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Earth Policy Institute Video Asks “How Many Failing States Will It Take?”



Watch the full episode.

In this PBS-produced video, with actor and philanthropist Matt Damon narrating, Lester Brown gives a good overview of some of the current issues we face as a race. He connects the dots between the world’s rapidly melting glaciers, extreme weather events, and resource depletion, etc., and what it will mean to world food harvests, and the economic and social implications of wealthier countries outbidding poorer nation states for a share of these diminishing harvests, and water and energy supplies. Two of the key words he uses are ‘failing states’, a relatively new term that is quickly gaining in ‘popularity’ as we watch the present chain reaction of events occurring today.

Lester asks the question "How many failing states will it take before we see civilization itself fail?"

We won’t all agree with Lester’s proposed solutions. I personally see some of his proposals still clinging to the same kind of thinking that got us into this mess. There’s no talk of steady state economics, but rather, just different kinds of economic growth with a ‘magic of the market’ mindset. This kind of thinking could, as it’s done before, see all kinds of free market mayhem — like seeing human flesh available in the marketplace to capitalise on tragedy ("People did not just expire gently: children were sold or abandoned, human flesh was consumed and even sold in markets…" – page 2070, World Development Vol.33, No.12, pp.2067–2083, 2005 (PDF)). In the same vein, when the documentary talks of Haiti’s present crisis, for example, and its connection with Haiti’s deforestation and soil erosion, the video neglects the underlying market mechanisms (see historical background also) that caused this degradation of the island state’s natural ecosystems in the first place, and which has rendered Haitians wholly unable to invest in any kind of future for themselves, let alone a sustainable one.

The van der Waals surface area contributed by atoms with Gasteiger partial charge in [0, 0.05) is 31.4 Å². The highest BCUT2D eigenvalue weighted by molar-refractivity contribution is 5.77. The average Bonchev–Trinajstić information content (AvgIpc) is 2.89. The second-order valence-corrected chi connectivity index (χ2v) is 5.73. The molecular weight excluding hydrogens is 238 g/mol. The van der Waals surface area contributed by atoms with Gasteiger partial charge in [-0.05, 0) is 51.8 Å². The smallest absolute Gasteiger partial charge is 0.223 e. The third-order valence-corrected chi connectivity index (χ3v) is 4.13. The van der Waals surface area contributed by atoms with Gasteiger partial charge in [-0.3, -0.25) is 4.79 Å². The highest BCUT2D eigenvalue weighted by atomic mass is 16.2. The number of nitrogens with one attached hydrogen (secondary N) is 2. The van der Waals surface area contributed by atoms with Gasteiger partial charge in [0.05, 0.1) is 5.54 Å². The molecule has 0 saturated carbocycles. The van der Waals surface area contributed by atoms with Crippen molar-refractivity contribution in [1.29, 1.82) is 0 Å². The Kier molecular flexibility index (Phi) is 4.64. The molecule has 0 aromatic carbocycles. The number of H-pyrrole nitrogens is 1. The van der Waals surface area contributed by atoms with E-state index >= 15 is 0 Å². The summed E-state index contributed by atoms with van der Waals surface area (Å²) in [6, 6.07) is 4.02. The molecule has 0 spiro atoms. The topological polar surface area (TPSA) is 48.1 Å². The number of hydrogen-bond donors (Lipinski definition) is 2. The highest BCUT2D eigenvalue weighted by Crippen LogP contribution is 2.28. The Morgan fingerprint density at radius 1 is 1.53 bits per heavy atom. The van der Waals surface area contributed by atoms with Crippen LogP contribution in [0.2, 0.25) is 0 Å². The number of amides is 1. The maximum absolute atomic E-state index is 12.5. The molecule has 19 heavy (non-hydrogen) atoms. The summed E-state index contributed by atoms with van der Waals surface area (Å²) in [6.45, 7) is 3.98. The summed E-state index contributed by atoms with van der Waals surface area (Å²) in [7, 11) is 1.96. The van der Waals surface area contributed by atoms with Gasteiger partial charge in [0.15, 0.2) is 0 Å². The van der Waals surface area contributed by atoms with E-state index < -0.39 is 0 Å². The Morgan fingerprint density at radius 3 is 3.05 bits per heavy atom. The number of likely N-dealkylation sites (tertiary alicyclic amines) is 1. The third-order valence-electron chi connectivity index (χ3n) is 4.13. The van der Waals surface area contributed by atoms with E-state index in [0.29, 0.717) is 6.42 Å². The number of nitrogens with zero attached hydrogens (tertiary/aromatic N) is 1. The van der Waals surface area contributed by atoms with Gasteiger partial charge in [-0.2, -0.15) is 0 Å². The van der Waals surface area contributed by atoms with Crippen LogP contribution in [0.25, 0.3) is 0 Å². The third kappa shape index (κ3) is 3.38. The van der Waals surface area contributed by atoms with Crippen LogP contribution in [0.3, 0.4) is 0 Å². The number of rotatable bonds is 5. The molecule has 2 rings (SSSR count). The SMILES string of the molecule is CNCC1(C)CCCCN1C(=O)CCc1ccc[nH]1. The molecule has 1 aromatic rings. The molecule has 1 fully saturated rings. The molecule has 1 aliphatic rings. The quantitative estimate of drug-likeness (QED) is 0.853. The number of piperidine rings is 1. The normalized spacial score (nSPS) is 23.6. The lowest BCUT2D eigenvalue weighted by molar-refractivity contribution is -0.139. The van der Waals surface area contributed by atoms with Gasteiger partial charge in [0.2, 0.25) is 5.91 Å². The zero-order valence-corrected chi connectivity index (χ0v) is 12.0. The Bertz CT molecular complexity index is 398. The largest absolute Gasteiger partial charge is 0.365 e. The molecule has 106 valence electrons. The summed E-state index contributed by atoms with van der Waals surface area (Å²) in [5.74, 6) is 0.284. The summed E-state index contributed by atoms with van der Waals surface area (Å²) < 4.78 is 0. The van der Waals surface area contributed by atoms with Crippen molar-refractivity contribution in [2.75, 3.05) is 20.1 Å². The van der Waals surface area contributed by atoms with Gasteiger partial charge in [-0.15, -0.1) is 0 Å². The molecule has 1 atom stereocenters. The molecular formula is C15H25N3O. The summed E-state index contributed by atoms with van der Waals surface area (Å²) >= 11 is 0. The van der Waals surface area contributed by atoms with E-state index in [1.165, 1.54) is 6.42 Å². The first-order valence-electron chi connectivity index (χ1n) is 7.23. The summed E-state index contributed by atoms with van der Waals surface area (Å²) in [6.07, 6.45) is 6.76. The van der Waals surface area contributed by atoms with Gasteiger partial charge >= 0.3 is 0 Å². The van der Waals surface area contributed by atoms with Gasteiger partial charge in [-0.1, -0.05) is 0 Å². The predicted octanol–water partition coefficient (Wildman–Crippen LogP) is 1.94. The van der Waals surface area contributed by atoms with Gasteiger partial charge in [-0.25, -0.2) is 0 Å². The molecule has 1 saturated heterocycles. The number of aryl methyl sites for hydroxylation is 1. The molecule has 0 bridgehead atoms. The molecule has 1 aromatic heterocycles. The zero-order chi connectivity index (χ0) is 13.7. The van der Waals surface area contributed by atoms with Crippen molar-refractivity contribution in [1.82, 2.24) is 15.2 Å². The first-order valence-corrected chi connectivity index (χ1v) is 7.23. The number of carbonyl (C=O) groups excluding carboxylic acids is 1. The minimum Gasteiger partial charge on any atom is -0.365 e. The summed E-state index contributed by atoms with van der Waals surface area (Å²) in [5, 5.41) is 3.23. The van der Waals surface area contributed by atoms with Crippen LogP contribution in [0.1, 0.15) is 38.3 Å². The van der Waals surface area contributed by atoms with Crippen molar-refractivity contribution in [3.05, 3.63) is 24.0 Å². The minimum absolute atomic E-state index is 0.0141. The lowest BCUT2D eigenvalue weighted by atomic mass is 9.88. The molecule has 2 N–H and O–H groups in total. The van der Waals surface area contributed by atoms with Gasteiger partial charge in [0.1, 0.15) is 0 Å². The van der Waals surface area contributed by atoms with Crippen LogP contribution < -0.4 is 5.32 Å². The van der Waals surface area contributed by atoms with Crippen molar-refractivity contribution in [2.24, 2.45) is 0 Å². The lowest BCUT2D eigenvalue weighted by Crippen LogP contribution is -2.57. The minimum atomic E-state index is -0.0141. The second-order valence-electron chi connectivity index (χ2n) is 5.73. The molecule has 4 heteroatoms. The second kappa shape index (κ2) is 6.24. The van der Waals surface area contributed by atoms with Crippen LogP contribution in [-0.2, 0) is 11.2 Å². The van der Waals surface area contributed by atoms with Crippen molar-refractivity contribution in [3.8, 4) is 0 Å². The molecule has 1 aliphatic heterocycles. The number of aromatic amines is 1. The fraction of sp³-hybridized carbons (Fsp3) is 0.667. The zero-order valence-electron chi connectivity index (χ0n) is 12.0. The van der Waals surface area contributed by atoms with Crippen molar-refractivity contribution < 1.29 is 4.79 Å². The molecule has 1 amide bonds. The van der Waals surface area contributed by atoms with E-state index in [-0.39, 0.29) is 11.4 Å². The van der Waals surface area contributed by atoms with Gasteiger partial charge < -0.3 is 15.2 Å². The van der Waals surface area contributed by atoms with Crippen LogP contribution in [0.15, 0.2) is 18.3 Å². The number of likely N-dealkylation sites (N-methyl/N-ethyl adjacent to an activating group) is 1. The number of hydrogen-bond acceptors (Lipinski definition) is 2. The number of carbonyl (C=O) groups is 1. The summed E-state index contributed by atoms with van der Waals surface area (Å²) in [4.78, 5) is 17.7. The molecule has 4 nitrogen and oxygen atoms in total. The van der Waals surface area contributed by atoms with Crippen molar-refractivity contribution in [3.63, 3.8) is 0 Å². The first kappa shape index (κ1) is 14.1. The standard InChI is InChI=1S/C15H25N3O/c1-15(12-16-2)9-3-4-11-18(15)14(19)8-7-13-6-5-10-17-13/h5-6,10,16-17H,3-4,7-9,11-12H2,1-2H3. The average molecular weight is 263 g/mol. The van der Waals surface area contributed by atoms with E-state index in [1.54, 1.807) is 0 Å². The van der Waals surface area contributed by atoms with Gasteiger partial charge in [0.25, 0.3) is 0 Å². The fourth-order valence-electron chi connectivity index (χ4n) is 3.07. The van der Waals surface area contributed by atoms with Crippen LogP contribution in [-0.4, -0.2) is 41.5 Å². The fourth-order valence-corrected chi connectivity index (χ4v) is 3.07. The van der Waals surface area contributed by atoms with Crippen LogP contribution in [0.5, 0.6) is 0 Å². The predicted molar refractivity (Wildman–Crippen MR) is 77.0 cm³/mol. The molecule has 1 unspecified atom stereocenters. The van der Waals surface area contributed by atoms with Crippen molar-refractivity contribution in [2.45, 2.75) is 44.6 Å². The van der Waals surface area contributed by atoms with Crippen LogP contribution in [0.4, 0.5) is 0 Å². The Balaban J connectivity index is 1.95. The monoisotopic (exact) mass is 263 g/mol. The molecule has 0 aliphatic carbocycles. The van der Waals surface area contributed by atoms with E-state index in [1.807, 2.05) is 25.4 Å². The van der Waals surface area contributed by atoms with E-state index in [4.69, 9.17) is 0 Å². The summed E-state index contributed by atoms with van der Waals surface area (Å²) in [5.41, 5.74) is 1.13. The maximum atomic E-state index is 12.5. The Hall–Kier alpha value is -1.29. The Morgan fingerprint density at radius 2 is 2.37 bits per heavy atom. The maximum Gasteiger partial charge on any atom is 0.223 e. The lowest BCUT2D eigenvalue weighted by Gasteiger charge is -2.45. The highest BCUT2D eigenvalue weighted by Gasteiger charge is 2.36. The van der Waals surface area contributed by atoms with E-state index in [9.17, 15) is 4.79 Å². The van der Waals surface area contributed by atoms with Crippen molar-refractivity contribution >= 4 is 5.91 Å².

Still, I must endorse and echo Lester Brown’s call for a WWII, all-hands-on-deck type mobilisation to address our present trajectory. What form that mobilisation will take is the question of the millenium….

4 Comments

  1. I just foun a new consept in Nikos A. Salingaros new book, Twelve Lectures On Architecture: https://www.bod.de/index.php?id=296&objk_id=354912

    According to Nikos all sustainable geometry must consist of fractals, for example a window that doesnt has fractals is not life enhanching.

    But Nikos takes this further and claims that all sustainable systems as well must be built up from fractals, wether we talk about agriculture or economics.

    Why? Because all natural geometry and all natural systems are consisting of fractals. We simply don’t find any natural system which is not built up from fractals. And hence all human systems have to consist of fractals as well, to be sustainable!

  2. I’m just about to put this on Facebook.
    Everyone needs to read this.
    And then there is the geometry to consider.
    Thank you.

    Heather

  3. What Lester doesn’t get is that for many people fairness is often as important as life and that they would rathe die than suffer an injustice.

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